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Longer-term effectiveness of systemic family therapy compared with treatment as usual for young people after self-harm: An extended follow up of pragmatic randomised controlled trial

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D. J. Cottrell, A. Wright-Hughes, I. Eisler, S. Fortune, J. Green, A. O. House, M. Kerfoot, D. W. Owens, M. Simic, V. McLellan, S. Tubeuf, A. J. Farrin

Original languageEnglish
Article number100246
JournalEClinicalMedicine
Volume18
DOIs
Publication statusPublished - 1 Jan 2020

King's Authors

Abstract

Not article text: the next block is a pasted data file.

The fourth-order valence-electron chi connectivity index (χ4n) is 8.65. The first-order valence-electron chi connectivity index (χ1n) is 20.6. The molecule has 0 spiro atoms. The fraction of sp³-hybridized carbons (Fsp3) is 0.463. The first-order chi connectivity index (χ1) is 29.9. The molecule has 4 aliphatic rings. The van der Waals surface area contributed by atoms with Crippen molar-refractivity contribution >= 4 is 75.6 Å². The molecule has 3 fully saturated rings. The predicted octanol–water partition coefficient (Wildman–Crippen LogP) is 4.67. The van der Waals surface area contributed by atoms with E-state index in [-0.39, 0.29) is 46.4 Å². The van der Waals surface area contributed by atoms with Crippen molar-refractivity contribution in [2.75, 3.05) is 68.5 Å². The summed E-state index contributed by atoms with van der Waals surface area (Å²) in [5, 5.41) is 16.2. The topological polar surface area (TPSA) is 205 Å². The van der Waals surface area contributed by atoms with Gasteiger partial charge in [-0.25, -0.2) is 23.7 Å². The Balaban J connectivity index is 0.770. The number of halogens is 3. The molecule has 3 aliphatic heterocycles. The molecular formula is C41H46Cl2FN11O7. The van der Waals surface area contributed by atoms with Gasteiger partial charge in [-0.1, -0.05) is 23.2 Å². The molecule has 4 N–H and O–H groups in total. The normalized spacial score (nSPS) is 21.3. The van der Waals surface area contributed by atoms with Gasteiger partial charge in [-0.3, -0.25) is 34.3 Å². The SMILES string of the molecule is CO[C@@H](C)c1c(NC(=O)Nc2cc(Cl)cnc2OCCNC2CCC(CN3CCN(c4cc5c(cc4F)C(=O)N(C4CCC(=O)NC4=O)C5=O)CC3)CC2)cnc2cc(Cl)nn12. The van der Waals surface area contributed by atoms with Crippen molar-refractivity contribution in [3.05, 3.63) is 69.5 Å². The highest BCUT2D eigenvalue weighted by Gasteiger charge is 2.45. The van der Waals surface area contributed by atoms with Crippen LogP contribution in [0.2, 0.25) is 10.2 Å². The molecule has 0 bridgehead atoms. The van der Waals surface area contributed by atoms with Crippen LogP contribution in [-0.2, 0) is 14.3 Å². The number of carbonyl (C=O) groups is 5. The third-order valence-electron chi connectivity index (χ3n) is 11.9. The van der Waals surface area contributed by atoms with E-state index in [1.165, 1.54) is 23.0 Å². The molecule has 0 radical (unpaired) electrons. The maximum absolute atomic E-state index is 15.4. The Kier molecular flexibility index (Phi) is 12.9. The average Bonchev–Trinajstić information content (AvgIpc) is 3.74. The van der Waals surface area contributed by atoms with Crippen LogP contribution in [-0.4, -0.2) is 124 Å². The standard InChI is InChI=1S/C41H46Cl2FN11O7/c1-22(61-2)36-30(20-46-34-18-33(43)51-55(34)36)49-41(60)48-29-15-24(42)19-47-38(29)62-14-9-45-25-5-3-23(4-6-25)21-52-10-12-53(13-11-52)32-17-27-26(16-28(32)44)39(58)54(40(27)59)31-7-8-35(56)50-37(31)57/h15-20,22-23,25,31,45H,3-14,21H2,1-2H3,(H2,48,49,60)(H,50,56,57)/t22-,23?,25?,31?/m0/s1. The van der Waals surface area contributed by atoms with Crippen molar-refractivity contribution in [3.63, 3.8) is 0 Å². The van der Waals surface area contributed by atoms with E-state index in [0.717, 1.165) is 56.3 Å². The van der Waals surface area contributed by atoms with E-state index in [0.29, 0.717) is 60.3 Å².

Background: Self-harm in adolescents is common and repetition frequent. Evidence for effective interventions to reduce self-harm is limited. Long term follow-up of existing studies is rare. Methods: Extended follow up, from 18 to at least 36-months, of the SHIFT trial: a pragmatic, multi-centre, individually-randomised, controlled trial involving young people (11–17) who had self-harmed at least twice and presented to Child & Adolescent Mental Health Services (CAMHS). SHIFT evaluated manualised family therapy (FT) versus treatment as usual (TAU) in reducing repetition of self-harm leading to hospital attendance 18 months post-randomisation. We obtained ONS mortality data, adult mental health data, and further details of hospital attendance from routine Hospital Episode Statistics (HES) data plus researcher follow-up. We assessed longer-term differences in outcome using multivariable Cox Proportional Hazards regression analysis, and assessed all-cause mortality and morbidity relating to hospital attendances for reasons other than self-harm. Study registration: ISRCTN 59793150 Outcomes: The original sample of 832 were randomised between April 2010 and December 2013. Extended follow-up continued until February 2017 for a median 55·4 months (range 0–82·5 months), providing post 18-month data for 804 (96·6%) participants, of whom 785 (94·4%) had a minimum of 36-months follow-up. There was no evidence of a between-group difference in the primary outcome during the extended follow-up period (Hazard Ratio (HR) 1·03; 95% CI: 0·83, 1·28; p-value=0·78), consistent with our findings in the original trial with 18 months follow-up (HR 1·14, 95% CI 0·87, 1·49; p-value 0·33). There was a reduced rate of self-harm in older participants aged 15–17 (HR 0·7, 95% CI 0·56, 0·88), as compared with those aged 11–14; and significantly increased rates of self-harm in participants whose index episode combined self-injury and poisoning (HR 1·8, 95% CI 1·2, 2·7). Two deaths were reported during the extended follow up period. Interpretation: For adolescents referred to CAMHS after self-harm, having self-harmed at least once before, trial FT confers no benefits over TAU in reducing subsequent hospitalisation for self-harm over 18 months or 36 months. Funding: NIHR HTA Reference: 07/33/01

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